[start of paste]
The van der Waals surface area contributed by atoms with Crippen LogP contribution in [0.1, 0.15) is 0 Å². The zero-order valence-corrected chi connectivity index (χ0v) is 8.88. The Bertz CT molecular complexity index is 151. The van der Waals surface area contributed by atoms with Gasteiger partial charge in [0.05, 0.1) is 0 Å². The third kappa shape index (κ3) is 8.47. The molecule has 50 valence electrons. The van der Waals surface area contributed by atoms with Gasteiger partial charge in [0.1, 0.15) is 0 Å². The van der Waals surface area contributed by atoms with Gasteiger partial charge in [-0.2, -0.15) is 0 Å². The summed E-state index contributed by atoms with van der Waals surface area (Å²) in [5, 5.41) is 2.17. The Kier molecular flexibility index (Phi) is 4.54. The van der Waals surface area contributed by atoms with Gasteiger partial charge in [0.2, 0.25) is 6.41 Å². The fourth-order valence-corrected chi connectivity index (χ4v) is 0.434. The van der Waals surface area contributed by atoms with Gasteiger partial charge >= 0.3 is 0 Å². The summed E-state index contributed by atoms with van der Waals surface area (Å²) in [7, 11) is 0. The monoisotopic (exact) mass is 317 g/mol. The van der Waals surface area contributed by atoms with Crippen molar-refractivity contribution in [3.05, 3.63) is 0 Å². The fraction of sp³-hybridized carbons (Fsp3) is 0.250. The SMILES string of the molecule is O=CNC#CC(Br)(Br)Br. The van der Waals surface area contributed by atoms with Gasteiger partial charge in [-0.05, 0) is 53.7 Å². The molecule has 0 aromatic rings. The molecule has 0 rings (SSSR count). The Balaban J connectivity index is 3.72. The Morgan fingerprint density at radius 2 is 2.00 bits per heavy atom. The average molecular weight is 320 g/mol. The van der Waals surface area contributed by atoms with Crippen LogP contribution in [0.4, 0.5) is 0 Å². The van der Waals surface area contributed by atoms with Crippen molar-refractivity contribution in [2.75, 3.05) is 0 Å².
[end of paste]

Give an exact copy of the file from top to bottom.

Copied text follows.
The van der Waals surface area contributed by atoms with Crippen LogP contribution in [0.1, 0.15) is 0 Å². The zero-order valence-corrected chi connectivity index (χ0v) is 8.88. The Bertz CT molecular complexity index is 151. The van der Waals surface area contributed by atoms with Gasteiger partial charge in [0.05, 0.1) is 0 Å². The third kappa shape index (κ3) is 8.47. The molecule has 50 valence electrons. The van der Waals surface area contributed by atoms with Gasteiger partial charge in [0.1, 0.15) is 0 Å². The van der Waals surface area contributed by atoms with Gasteiger partial charge in [-0.2, -0.15) is 0 Å². The summed E-state index contributed by atoms with van der Waals surface area (Å²) in [5, 5.41) is 2.17. The Kier molecular flexibility index (Phi) is 4.54. The van der Waals surface area contributed by atoms with Gasteiger partial charge in [0.2, 0.25) is 6.41 Å². The fourth-order valence-corrected chi connectivity index (χ4v) is 0.434. The van der Waals surface area contributed by atoms with Gasteiger partial charge >= 0.3 is 0 Å². The summed E-state index contributed by atoms with van der Waals surface area (Å²) in [7, 11) is 0. The monoisotopic (exact) mass is 317 g/mol. The van der Waals surface area contributed by atoms with Crippen molar-refractivity contribution in [3.05, 3.63) is 0 Å². The fraction of sp³-hybridized carbons (Fsp3) is 0.250. The SMILES string of the molecule is O=CNC#CC(Br)(Br)Br. The van der Waals surface area contributed by atoms with Gasteiger partial charge in [-0.05, 0) is 53.7 Å². The molecule has 0 aromatic rings. The molecule has 0 rings (SSSR count). The Balaban J connectivity index is 3.72. The Morgan fingerprint density at radius 2 is 2.00 bits per heavy atom. The average molecular weight is 320 g/mol. The van der Waals surface area contributed by atoms with Crippen LogP contribution in [0.4, 0.5) is 0 Å². The van der Waals surface area contributed by atoms with Crippen molar-refractivity contribution in [2.75, 3.05) is 0 Å².